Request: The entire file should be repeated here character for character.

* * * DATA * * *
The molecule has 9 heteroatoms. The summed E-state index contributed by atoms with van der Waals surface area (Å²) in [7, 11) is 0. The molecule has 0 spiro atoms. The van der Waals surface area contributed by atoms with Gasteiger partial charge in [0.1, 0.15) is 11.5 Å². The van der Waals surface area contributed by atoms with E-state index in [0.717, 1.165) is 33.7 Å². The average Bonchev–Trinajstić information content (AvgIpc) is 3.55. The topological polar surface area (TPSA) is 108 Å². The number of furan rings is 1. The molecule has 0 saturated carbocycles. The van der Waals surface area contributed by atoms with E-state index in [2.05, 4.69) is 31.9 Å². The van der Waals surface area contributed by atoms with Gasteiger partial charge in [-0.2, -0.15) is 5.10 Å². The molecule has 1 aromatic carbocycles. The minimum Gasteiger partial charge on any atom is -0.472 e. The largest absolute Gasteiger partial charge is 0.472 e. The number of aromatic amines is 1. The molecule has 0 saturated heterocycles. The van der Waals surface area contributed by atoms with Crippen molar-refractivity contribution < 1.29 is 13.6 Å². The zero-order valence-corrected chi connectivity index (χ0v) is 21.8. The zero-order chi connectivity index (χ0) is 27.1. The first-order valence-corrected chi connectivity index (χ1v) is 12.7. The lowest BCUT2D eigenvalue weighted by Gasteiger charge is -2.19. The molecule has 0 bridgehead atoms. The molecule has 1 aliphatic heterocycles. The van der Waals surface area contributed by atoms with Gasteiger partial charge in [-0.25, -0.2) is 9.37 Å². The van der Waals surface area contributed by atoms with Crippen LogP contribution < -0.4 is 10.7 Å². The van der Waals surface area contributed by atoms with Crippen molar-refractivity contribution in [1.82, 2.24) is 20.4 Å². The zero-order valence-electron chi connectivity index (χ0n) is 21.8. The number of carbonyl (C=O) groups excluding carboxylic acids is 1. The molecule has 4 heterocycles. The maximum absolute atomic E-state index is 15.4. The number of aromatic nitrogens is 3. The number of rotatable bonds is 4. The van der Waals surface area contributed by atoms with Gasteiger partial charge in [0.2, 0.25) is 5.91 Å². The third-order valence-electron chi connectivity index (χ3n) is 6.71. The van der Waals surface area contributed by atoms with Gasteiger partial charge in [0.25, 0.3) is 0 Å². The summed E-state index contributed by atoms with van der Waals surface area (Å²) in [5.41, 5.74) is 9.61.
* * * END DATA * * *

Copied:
The molecule has 9 heteroatoms. The summed E-state index contributed by atoms with van der Waals surface area (Å²) in [7, 11) is 0. The molecule has 0 spiro atoms. The van der Waals surface area contributed by atoms with Gasteiger partial charge in [0.1, 0.15) is 11.5 Å². The van der Waals surface area contributed by atoms with E-state index in [0.717, 1.165) is 33.7 Å². The average Bonchev–Trinajstić information content (AvgIpc) is 3.55. The topological polar surface area (TPSA) is 108 Å². The number of furan rings is 1. The molecule has 0 saturated carbocycles. The van der Waals surface area contributed by atoms with E-state index in [2.05, 4.69) is 31.9 Å². The van der Waals surface area contributed by atoms with Gasteiger partial charge in [-0.2, -0.15) is 5.10 Å². The molecule has 1 aromatic carbocycles. The minimum Gasteiger partial charge on any atom is -0.472 e. The largest absolute Gasteiger partial charge is 0.472 e. The number of aromatic amines is 1. The molecule has 0 saturated heterocycles. The van der Waals surface area contributed by atoms with Crippen molar-refractivity contribution < 1.29 is 13.6 Å². The zero-order valence-corrected chi connectivity index (χ0v) is 21.8. The zero-order chi connectivity index (χ0) is 27.1. The first-order valence-corrected chi connectivity index (χ1v) is 12.7. The lowest BCUT2D eigenvalue weighted by Gasteiger charge is -2.19. The molecule has 0 bridgehead atoms. The molecule has 1 aliphatic heterocycles. The van der Waals surface area contributed by atoms with Gasteiger partial charge in [-0.25, -0.2) is 9.37 Å². The van der Waals surface area contributed by atoms with Crippen LogP contribution < -0.4 is 10.7 Å². The van der Waals surface area contributed by atoms with Crippen molar-refractivity contribution in [1.82, 2.24) is 20.4 Å². The zero-order valence-electron chi connectivity index (χ0n) is 21.8. The number of carbonyl (C=O) groups excluding carboxylic acids is 1. The molecule has 4 heterocycles. The maximum absolute atomic E-state index is 15.4. The number of aromatic nitrogens is 3. The number of rotatable bonds is 4. The van der Waals surface area contributed by atoms with Gasteiger partial charge in [0.2, 0.25) is 5.91 Å². The third-order valence-electron chi connectivity index (χ3n) is 6.71. The van der Waals surface area contributed by atoms with Gasteiger partial charge in [0.25, 0.3) is 0 Å². The summed E-state index contributed by atoms with van der Waals surface area (Å²) in [5.41, 5.74) is 9.61.